So, how does a scale differ from the key? Generally speaking, scales and keys are defined by a root note and what organization of notes the key has built on top of those notes. For example, the C Major scale has the foundational note of C, and the other notes build off of that root note in a way that sounds major. 


Every major scale is constructed with the same pattern of notes, organized into “whole steps” and “half steps.” A whole step is two notes that have one note in between them, and half steps are notes that are directly next to each other. Major scales are constructed with a universal pattern of whole-whole-half-whole-whole-whole-half


To make this a little more clear, imagine a piano. Whole steps have a black key in between two white keys, and half steps do not—it’s just the two white keys directly next to each other. 


How to Construct a Chord


All chords have at least three notes. These notes are known as  the root, the third, and the fifth. That’s because chords also have a root note which is also known as the “one” note. Then another chord is played two notes up, which is the third, or the “three” note. Finally, another note is played another two notes up, which is the fifth, or the “five” note. When all played together, these notes produce a chord.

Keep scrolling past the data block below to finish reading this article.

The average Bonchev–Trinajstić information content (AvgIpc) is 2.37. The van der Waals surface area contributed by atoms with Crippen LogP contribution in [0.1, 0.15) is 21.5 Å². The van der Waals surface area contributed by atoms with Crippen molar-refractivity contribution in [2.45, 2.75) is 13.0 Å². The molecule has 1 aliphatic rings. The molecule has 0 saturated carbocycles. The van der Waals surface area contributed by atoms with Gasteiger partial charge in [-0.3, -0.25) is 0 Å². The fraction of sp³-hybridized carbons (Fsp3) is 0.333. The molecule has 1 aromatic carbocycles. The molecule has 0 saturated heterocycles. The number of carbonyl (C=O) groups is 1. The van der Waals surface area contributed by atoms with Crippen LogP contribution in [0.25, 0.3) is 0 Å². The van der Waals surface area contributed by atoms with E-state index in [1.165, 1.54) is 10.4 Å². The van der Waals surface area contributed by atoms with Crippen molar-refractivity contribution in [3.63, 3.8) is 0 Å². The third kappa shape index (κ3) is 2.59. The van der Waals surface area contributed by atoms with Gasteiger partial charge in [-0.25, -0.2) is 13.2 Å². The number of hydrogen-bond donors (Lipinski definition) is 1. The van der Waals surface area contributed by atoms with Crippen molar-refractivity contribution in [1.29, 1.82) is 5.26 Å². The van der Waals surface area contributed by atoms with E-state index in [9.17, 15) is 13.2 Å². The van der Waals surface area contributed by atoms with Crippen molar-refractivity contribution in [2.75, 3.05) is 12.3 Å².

The two most common chords are major and minor chords. A major chord is made when the third is two whole steps away from the root note. This creates a happier and more open sound and generally works as the foundation for most major scales. Minor scales are almost entirely the same, except their third is one half step lower than a major chord. This produces a darker, sometimes sadder sound. 


How to Write Chord Progressions


When writing a chord progression, it is easiest to work within a major scale or key. This is the simplest scale, as well as the most commonly used. All major keys have seven chords, and those are based on the seven notes of the scale. 


For example, a common chord progression is the 1-5-6-4 chord progression. Those chords are the backbone of a huge number of modern songs, such as Photograph by Ed Sheeran, Demons by Imagine Dragons, and Don’t Stop Believin’ by Journey. It’s an iconic chord progression used in all kinds of music and genres.